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Cell stress & chaperones

Differential induction of apoptosis in human breast cancer cell lines by phenethyl isothiocyanate, a glutathione depleting agent.


PMID 22351438

Abstract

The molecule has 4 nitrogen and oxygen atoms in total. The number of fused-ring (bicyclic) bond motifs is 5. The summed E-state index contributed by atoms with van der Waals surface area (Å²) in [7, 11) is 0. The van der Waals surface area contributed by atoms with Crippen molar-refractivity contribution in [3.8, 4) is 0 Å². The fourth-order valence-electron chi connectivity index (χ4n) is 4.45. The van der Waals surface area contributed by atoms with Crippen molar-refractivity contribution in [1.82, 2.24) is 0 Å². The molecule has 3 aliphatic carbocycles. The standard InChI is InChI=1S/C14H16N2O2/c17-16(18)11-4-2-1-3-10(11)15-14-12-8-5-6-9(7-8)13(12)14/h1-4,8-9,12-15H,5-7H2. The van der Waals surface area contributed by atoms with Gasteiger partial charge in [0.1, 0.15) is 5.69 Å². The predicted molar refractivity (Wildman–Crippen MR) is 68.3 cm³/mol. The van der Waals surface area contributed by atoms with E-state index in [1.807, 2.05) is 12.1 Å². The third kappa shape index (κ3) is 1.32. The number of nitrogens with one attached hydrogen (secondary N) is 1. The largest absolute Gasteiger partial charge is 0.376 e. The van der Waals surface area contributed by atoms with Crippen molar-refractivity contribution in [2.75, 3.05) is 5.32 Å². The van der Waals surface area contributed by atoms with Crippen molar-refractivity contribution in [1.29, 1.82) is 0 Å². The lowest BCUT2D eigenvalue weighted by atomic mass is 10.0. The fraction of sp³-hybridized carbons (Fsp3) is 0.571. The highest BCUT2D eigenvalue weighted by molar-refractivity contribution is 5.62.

Phenethyl isothiocyanate (PEITC) is a naturally occurring electrophile which depletes intracellular glutathione (GSH) levels and triggers accumulation of reactive oxygen species (ROS). PEITC is of considerable interest as a potential chemopreventive/chemotherapeutic agent, and in this work, we have investigated the effects of PEITC on human breast cancer cell lines. Whereas PEITC readily induced apoptosis in MDA-MB-231 cells (associated with rapid activation of caspases 9 and 3, and decreased expression of BAX), MCF7 cells were relatively resistant to the apoptosis promoting effects of PEITC. The relative resistance of MCF7 cells was associated with high basal expression of NRF2, a transcription factor that coordinates cellular protective responses to oxidants and electrophiles and raised intracellular levels of GSH. This raised basal expression of NRF2 appeared to be a response to on-going production of ROS, since treatment with the antioxidant and GSH precursor N-acetylcysteine (NAC) reduced NRF2 expression. Moreover, pre-treatment of MDA-MB-231 cells with NAC rendered these cells relatively resistant to PEITC-induced apoptosis. In summary, our data confirm that PEITC may be an effective chemopreventive/therapeutic agents for breast cancer. However, differences in the basal expression of NRF2 and resultant changes in GSH levels may be an important determinant of sensitivity to PEITC-induced apoptosis.

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